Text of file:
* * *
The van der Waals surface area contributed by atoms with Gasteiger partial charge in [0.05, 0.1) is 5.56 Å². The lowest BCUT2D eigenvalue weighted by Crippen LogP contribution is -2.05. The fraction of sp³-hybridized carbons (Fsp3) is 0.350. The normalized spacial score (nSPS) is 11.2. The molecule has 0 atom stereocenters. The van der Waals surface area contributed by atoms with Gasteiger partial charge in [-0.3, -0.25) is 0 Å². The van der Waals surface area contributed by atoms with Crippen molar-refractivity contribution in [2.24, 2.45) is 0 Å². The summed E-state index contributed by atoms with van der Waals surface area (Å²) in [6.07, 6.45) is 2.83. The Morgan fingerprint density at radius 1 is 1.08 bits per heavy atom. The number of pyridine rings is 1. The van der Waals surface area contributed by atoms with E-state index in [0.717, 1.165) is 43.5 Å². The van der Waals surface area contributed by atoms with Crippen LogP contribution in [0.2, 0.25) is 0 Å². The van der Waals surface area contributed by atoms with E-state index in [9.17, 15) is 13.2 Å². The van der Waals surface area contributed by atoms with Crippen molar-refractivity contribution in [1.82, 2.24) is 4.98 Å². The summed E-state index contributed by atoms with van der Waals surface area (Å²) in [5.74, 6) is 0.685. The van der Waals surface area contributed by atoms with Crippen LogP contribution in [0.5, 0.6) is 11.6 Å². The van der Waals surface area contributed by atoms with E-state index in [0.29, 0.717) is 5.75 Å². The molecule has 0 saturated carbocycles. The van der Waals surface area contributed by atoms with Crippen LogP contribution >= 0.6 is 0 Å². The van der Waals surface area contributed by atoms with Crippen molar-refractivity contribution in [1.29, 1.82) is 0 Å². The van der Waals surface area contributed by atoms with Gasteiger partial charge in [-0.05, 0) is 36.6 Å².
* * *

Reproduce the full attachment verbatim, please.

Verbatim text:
The van der Waals surface area contributed by atoms with Gasteiger partial charge in [0.05, 0.1) is 5.56 Å². The lowest BCUT2D eigenvalue weighted by Crippen LogP contribution is -2.05. The fraction of sp³-hybridized carbons (Fsp3) is 0.350. The normalized spacial score (nSPS) is 11.2. The molecule has 0 atom stereocenters. The van der Waals surface area contributed by atoms with Gasteiger partial charge in [-0.3, -0.25) is 0 Å². The van der Waals surface area contributed by atoms with Crippen molar-refractivity contribution in [2.24, 2.45) is 0 Å². The summed E-state index contributed by atoms with van der Waals surface area (Å²) in [6.07, 6.45) is 2.83. The Morgan fingerprint density at radius 1 is 1.08 bits per heavy atom. The number of pyridine rings is 1. The van der Waals surface area contributed by atoms with E-state index in [0.717, 1.165) is 43.5 Å². The van der Waals surface area contributed by atoms with Crippen LogP contribution in [0.2, 0.25) is 0 Å². The van der Waals surface area contributed by atoms with E-state index in [9.17, 15) is 13.2 Å². The van der Waals surface area contributed by atoms with Crippen molar-refractivity contribution in [1.82, 2.24) is 4.98 Å². The summed E-state index contributed by atoms with van der Waals surface area (Å²) in [5.74, 6) is 0.685. The van der Waals surface area contributed by atoms with Crippen LogP contribution in [0.5, 0.6) is 11.6 Å². The van der Waals surface area contributed by atoms with E-state index in [0.29, 0.717) is 5.75 Å². The molecule has 0 saturated carbocycles. The van der Waals surface area contributed by atoms with Crippen LogP contribution >= 0.6 is 0 Å². The van der Waals surface area contributed by atoms with Crippen molar-refractivity contribution in [1.29, 1.82) is 0 Å². The van der Waals surface area contributed by atoms with Gasteiger partial charge in [-0.05, 0) is 36.6 Å².